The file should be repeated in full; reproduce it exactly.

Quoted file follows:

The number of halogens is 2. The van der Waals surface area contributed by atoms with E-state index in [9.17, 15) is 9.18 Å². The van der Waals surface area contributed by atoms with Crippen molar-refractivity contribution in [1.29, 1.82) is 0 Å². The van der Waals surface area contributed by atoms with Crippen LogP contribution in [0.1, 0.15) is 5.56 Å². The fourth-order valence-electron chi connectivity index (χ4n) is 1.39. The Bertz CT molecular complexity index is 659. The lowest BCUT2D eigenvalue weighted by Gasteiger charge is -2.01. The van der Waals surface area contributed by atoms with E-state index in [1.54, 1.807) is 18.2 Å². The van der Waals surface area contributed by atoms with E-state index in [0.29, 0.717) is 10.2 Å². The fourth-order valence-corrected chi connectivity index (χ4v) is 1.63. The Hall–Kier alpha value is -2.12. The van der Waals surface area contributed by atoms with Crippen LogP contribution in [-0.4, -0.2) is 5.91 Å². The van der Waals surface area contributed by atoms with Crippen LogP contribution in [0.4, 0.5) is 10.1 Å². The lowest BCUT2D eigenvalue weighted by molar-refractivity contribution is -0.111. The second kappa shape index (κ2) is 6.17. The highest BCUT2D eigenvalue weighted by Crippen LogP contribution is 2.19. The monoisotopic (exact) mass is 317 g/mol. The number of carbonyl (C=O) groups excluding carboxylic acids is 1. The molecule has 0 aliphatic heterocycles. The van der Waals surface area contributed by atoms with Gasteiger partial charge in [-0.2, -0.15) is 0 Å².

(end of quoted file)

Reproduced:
The number of halogens is 2. The van der Waals surface area contributed by atoms with E-state index in [9.17, 15) is 9.18 Å². The van der Waals surface area contributed by atoms with Crippen molar-refractivity contribution in [1.29, 1.82) is 0 Å². The van der Waals surface area contributed by atoms with Crippen LogP contribution in [0.1, 0.15) is 5.56 Å². The fourth-order valence-electron chi connectivity index (χ4n) is 1.39. The Bertz CT molecular complexity index is 659. The lowest BCUT2D eigenvalue weighted by Gasteiger charge is -2.01. The van der Waals surface area contributed by atoms with E-state index in [1.54, 1.807) is 18.2 Å². The van der Waals surface area contributed by atoms with E-state index in [0.29, 0.717) is 10.2 Å². The fourth-order valence-corrected chi connectivity index (χ4v) is 1.63. The Hall–Kier alpha value is -2.12. The van der Waals surface area contributed by atoms with Crippen LogP contribution in [-0.4, -0.2) is 5.91 Å². The van der Waals surface area contributed by atoms with Crippen LogP contribution in [0.4, 0.5) is 10.1 Å². The lowest BCUT2D eigenvalue weighted by molar-refractivity contribution is -0.111. The second kappa shape index (κ2) is 6.17. The highest BCUT2D eigenvalue weighted by Crippen LogP contribution is 2.19. The monoisotopic (exact) mass is 317 g/mol. The number of carbonyl (C=O) groups excluding carboxylic acids is 1. The molecule has 0 aliphatic heterocycles. The van der Waals surface area contributed by atoms with Gasteiger partial charge in [-0.2, -0.15) is 0 Å².